By Mitch Landess
Originally published in the South Bend Tribune, January 8, 2022.
As a company CEO, if you notice that 5% of your sales team is bringing in 16% of your business, you no doubt would want to share your top sellers’ best practices with the rest of your team.
I feel the same way. And since my role is to help Indiana’s advanced manufacturing and logistics companies invest in new technologies, I am sharing how some companies have had great success with Indiana’s Manufacturing Readiness Grants program.
In the past 18 months, Conexus Indiana and the Indiana Economic Development Corporation have awarded $13.4 million in Manufacturing Readiness Grants to help Indiana companies invest in smart, innovative and emerging Industry 4.0 technologies.
While these grants have been awarded to companies located in 54 Indiana counties, 16% of all awards and 13% of award dollars have gone to three counties: Elkhart, St. Joseph and Marshall counties. Companies in those counties secured an outsized share of the grants despite representing only 5% of Indiana counties receiving funding.
Which certainly begs the question, what’s their secret and how do they continue to punch above their weight?
From watching and talking with leaders in that region, it’s clear much of their success comes from executing some of the basics: Collaborate strategically, network purposefully, attack problems logically and tap into the resources around you.
Admittedly, these three counties have impressive resources to tap into, including enFocus, a nonprofit that attracts and engages emerging talent for Northern Indiana communities, and the University of Notre Dame. With generous support from Lilly Endowment Inc., Notre Dame launched iNDustry Labs to help regional businesses connect with university resources so that those companies could adapt to the increasingly “digital age of manufacturing.”
It’s important to note that the mere presence of resources doesn’t make things happen. To succeed, the businesses and communities in the South Bend-Elkhart area leveraged available expertise and took advantage of objective perspectives on challenges and opportunities that those on the inside of a business might miss.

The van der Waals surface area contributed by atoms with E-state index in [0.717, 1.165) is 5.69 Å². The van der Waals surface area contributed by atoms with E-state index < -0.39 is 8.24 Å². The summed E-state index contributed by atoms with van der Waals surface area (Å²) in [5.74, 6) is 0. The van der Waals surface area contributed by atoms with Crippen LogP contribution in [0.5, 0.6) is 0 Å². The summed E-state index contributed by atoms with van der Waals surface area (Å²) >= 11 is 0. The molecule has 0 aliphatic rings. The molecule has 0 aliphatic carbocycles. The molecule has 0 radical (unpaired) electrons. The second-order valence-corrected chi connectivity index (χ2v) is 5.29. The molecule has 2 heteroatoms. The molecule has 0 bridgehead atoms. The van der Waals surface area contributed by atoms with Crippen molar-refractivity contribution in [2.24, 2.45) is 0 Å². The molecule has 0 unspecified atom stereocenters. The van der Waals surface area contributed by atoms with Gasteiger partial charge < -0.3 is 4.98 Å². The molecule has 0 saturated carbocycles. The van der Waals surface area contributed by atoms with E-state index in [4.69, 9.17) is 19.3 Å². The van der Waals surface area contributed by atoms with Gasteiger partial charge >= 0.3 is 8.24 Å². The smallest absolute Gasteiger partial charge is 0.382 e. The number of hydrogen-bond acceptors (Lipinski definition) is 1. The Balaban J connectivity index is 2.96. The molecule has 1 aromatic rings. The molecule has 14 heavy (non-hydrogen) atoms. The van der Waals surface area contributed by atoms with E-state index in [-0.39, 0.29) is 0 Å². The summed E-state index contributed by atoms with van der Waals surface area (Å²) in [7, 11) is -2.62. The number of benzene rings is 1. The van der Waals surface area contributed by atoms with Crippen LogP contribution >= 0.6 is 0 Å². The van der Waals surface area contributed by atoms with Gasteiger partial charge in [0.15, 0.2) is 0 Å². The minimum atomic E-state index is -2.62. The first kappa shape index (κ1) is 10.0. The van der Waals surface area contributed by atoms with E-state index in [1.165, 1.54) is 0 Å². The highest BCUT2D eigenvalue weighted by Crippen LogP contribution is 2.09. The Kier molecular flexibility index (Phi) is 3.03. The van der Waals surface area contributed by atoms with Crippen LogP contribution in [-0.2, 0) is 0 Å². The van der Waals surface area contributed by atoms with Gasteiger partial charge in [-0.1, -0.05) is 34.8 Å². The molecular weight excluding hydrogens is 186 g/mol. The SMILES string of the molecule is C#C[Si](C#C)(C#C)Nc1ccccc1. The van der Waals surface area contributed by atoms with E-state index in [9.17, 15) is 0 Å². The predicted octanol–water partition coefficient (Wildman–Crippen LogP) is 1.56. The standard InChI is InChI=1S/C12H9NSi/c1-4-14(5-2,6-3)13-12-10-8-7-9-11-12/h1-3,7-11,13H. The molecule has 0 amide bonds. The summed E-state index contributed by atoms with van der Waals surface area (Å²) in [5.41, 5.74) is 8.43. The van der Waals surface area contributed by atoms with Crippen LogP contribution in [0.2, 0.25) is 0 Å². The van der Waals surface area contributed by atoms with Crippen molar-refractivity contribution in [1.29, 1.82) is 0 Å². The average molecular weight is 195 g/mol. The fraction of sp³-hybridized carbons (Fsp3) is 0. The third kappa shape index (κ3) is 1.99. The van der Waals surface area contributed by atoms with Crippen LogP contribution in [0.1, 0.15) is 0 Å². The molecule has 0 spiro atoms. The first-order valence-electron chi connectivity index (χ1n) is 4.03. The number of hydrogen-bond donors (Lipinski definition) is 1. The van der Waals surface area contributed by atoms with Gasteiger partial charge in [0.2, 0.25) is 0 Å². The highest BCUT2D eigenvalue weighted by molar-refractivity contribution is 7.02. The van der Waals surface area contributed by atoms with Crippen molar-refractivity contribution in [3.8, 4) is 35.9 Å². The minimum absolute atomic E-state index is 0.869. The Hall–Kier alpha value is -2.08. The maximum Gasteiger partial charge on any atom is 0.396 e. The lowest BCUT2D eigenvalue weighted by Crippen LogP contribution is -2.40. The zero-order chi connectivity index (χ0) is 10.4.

For example, iNDustry Labs leaders say that, while many communities or regions might assume that the only way to increase their economic prospects is to attract new businesses, greater success might be found by balancing business attraction with investments that help to make existing industry more productive and resilient. Similarly, the iNDustry Labs team notes, individual businesses should avoid arriving at solutions — “We need robots,” for example, or “We need new software” — before analyzing all of their available opportunities.
Another key component of the region’s success has been its willingness to make the most of networks within its communities and industries. enFocus and iNDustry Labs supported this effort by helping businesses in the South Bend-Elkhart region identify and tap into solutions found just down the road rather than on the other side of the country or overseas.
A third piece of the puzzle has been an emphasis on allowing talent to contribute meaningfully. By connecting with emerging talent at the region’s higher education institutions and beyond, and leveraging the resources of the Labs for Industry Futures and Transformation Network, businesses in the South Bend-Elkhart region have created a place where young people feel they can make a difference and build careers.
Not every community, county or even region has the same resources offered by enFocus or iNDustry Labs. But ambitious communities, counties and regions will reach out to comparable opportunities — colleges or universities, nonprofits, business groups, resident experts, and so on — in their areas. They will connect more strategically with their neighbors and peers across town. And they will create opportunities for emerging talent to engage, contribute and find a home.
If more areas of the state follow the model offered by the South Bend-Elkhart region, we could see Manufacturing Readiness Grants awards going to new concentrations of opportunity. But, even more important, we would see bursts of creative energy in new areas of Indiana — bursts that can fire up the economic engine for the entire state and benefit all Hoosiers for years to come.
Mitch Landess is vice president of Innovation and Digital Transformation at Conexus Indiana.